We are happy to announce the ICSI Certificate Notary today. This service provides near real-time reputation information on a large number of TLS/SSL certificates seen in the wild, collected continuously from a set of partner network sites. The notary’s data includes the time when a certificate was first and last seen, and whether we can establish a valid chain to a root certificate from the Mozilla root store.
Since the beginning of this year we collaborate with operations at about ten large network sites to passively extract certificates from their upstream traffic using Bro. This has allowed us to build a certificate database that now comprises roughly half a million unique web certificates from over 8 billion connections, representing the activity of estimated 220,000 users. (In fact, we have collected 7 million unique certificates but the majority is non-web activity and hence excluded from the notary.)
You can use the service by sending a DNS request for an A or TXT record to:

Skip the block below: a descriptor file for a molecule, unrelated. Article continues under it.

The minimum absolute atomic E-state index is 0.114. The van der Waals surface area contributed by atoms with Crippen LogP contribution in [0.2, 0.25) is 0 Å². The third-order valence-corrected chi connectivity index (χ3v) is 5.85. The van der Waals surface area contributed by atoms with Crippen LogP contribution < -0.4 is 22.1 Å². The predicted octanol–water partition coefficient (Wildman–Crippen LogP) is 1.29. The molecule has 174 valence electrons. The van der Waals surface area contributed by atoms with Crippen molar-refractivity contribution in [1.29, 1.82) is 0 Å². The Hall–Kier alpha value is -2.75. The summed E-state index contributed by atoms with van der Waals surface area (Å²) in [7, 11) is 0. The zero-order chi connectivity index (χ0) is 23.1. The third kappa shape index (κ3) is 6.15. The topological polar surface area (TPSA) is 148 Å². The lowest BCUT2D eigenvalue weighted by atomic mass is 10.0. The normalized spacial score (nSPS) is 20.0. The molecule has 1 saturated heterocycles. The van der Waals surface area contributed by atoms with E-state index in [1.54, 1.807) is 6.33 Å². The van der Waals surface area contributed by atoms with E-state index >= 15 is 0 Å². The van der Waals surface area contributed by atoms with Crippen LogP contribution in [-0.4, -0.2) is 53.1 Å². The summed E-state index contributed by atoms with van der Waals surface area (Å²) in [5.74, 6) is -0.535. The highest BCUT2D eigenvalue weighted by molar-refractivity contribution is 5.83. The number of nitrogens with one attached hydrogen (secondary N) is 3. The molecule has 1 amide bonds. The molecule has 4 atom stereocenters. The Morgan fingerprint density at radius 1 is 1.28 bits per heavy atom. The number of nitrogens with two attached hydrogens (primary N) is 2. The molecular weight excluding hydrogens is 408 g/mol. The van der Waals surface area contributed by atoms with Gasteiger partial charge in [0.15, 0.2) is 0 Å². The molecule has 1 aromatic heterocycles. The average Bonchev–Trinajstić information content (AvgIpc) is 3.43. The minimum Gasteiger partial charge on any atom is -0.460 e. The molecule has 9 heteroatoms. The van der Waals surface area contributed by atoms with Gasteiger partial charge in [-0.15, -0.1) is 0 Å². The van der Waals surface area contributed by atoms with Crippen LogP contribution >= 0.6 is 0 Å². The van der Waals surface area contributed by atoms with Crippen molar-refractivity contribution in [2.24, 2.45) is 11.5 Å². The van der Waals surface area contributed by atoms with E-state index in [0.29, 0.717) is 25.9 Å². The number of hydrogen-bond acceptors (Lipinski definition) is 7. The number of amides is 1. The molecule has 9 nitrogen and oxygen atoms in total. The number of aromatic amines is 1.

<sha1> represents the SHA1 digest of the certificate to query,
which you may find when consulting your browser for details about a
certificate. For A record queries, the result comes back either as the address
127.0.0.1 to indicate that our data providers have seen the certificate, as
127.0.0.2 if we could recently validate the certificate against the Mozilla
root store, or
NXDOMAIN if we have not seen the certificate. For TXT record
queries, the notary returns key-value pairs with more details. Here is an
"version=1 first_seen=15387 last_seen=15646 times_seen=260 validated=1"
For further details, usage instructions, and background reading, please visit the notary website at http://notary.icsi.berkeley.edu. We much appreciate your feedback at this early stage, both positive works-for-me notices as well as problems and suggestions for improvements.